Sunday, October 31, 2010

Top 5 and Top 10 Save Percentages

This is a bit of a data dump post, but I wanted to post the results after compiling the number of top 5 and top 10 save percentage finishes for goalies in the post-expansion era. Note that evidence suggests that team effects were greater in the 1970s and 1980s than in the 1990s and 2000s (see this post for example), which means that it isn't fair to directly compare, say, a goalie who played on a bad team in the 1970s or a goalie who played on a great team in the 1980s with one of today's netminders.

With that in mind here's the list, with the first number being top 5 finishes and the second the number of top tens:

Patrick Roy: 9 / 15
Tony Esposito: 8 / 12
Dominik Hasek: 9 / 11
Billy Smith: 6 / 11
Ken Dryden: 6 / 8
Bernie Parent: 6 / 8
Chico Resch: 5 / 7
John Vanbiesbrouck: 4 / 7
Roberto Luongo: 3 / 7
Rogie Vachon: 1 / 7
Martin Brodeur: 4 / 6
Ed Belfour: 4 / 6
Tom Barrasso: 4 / 6
Kelly Hrudey: 3 / 6
Dan Bouchard: 3 / 6
Andy Moog: 3 / 6
Pete Peeters: 5 / 5
Gump Worsley: 4 / 5
Jacques Plante: 3 / 5
Denis Herron: 3 / 5
Doug Favell: 3 / 5
Reggie Lemelin: 3 / 5
Curtis Joseph: 2 / 5
Cesare Maniago: 2 / 5
Mike Richter: 1 / 5
Don Beaupre: 1 / 5
Tomas Vokoun: 4 / 4
Jeff Hackett: 3 / 4
Mark Fitzpatrick: 3 / 4
Nik Khabibulin: 2 / 4
Don Edwards: 2 / 4
Miikka Kiprusoff: 2 / 4
Glen Hanlon: 2 / 4
Mike Liut: 2 / 4
Sean Burke: 1 / 4
J.S. Giguere: 1 / 4
Bob Essensa: 1 / 4
Ed Giacomin: 1 / 4
Gerry Cheevers: 1 / 4
Grant Fuhr: 1 / 4
Evgeni Nabokov: 0 / 4
Marty Turco: 3 /3
Roman Cechmanek: 3 / 3
Rolie Melanson: 3 / 3
Mike Palmateer: 2 / 3
Bunny Larocque: 2 / 3
Olaf Kolzig: 2 / 3
Ron Hextall: 2 / 3
Jose Theodore: 2 / 3
Guy Hebert: 2 / 3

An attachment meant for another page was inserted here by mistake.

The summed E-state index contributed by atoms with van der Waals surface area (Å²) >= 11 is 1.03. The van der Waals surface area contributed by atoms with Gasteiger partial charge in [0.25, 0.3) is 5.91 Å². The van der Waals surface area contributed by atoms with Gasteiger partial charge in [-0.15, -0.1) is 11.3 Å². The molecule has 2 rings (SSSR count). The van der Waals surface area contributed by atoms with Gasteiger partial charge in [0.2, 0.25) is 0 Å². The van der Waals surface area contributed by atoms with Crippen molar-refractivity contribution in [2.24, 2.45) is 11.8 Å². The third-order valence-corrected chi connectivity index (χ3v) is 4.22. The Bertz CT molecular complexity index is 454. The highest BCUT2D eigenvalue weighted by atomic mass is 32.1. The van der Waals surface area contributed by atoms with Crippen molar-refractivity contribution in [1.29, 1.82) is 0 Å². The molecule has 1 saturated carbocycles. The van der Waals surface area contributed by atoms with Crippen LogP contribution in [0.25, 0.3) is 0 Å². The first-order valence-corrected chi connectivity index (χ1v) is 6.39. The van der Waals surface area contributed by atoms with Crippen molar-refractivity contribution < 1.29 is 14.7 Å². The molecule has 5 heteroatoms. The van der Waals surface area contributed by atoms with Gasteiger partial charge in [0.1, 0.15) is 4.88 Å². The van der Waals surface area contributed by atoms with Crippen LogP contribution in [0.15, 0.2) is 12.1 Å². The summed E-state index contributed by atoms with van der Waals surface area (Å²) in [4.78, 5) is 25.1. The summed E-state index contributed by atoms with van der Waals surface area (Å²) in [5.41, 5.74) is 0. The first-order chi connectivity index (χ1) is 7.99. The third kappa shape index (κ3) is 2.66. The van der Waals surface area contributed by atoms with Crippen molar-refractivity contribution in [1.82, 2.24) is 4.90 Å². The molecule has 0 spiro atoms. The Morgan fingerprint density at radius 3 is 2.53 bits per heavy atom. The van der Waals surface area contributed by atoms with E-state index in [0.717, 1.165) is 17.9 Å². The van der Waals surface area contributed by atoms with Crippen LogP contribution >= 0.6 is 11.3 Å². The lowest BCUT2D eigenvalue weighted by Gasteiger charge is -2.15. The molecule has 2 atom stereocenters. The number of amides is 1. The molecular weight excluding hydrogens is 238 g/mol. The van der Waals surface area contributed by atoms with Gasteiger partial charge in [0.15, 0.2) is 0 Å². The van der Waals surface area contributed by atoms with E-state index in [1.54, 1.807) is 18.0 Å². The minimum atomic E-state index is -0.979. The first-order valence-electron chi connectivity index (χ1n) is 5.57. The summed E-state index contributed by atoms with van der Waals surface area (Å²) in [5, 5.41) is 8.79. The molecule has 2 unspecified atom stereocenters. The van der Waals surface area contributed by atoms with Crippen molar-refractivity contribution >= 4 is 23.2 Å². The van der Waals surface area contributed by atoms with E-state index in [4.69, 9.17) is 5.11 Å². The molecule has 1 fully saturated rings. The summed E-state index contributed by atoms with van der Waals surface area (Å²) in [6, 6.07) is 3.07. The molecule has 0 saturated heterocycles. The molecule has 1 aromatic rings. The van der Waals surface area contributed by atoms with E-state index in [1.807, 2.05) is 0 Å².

Daren Puppa: 2 / 3
Manny Fernandez: 2 / 3
Tim Thomas: 2 / 3
Niklas Backstrom: 2 / 3
Bruce Gamble: 1 / 3
Glenn Hall: 1 / 3
Gilles Villemure: 1 / 3
Gilles Meloche: 1 / 3
Chris Osgood: 1 / 3
Felix Potvin: 1 / 3
Ron Tugnutt: 1 / 3
Henrik Lundqvist: 1 / 3
Ryan Miller: 1 / 3
Rick Wamsley: 1 / 3
Manny Legace: 0 / 3

As a postscript, here are the goalies with 500 career games played since expansion who did not make the cut:

Mike Vernon (2/2), Bill Ranford (0/1), Kirk McLean (0/2), Greg Millen (0/1), Jocelyn Thibault (1/1), Ken Wregget (0/1), Arturs Irbe (1/1), Gary Smith (0/0), Tommy Salo (0/0), Roger Crozier (1/2), Dwayne Roloson (2/2)

Tuesday, October 26, 2010

Don Cherry and Swedish Goalies

One of the current goalie hotbeds is the country of Sweden. Six different Swedish netminders made their NHL debuts in either this season or last, to raise to 11 the total number of Swedes who have played in goal since the lockout. Henrik Lundqvist remains the nation's best, but this year Anders Lindback has emerged as a surprise in Nashville, Jonas Gustavsson has played well for a surprising Toronto squad, and Robin Lehner has started to make the case that he might be the future solution to Ottawa's goaltending woes. Despite all this Swedish success, the best may still be yet to come in the person of Jakob Markstrom, considered by many to be the top-rated goalie prospect in the world today.

It was not always the case, however, that the Tre Kronor produced top-level goalies. In fact, there were only a handful of Swedes who played net in the NHL in the 20th century. The entire list is as follows: Tommy Salo, Pelle Lindbergh, Tommy Soderstrom, Hardy Astrom, and Goran Hogosta.

Salo and Lindbergh are likely familiar to most hockey fans. Salo had a lengthy NHL career (526 games played), although he may unfortunately be remembered most for his gaffe against Belarus at the 2002 Olympics. Lindbergh won the 1985 Vezina Trophy, then had his career tragically cut short the following season when he died in a car crash at the age of 26.

The other three had much less memorable careers, although I suspect many Canadian hockey fans have at least a passing familiarity with the name of Hardy Astrom. Astrom played just three years in the NHL, but has achieved a level of infamy as a result of a few stories told by TV personality Don Cherry on CBC's Coach's Corner and on his personal Rock 'em Sock 'em videos.

The way Cherry tells it, Astrom was a bumbling goalie that couldn't stop soft lobs from center ice in practice. It's entirely possible that Astrom let in some stinkers, especially while getting bombarded behind the hapless Colorado Rockies defence. Still, does it make sense that a guy who represented Sweden in the 1976 Canada Cup and two other world championships and attracted enough attention to play pro hockey in North America at a time when Europeans were underrepresented in the NHL was laughably inept?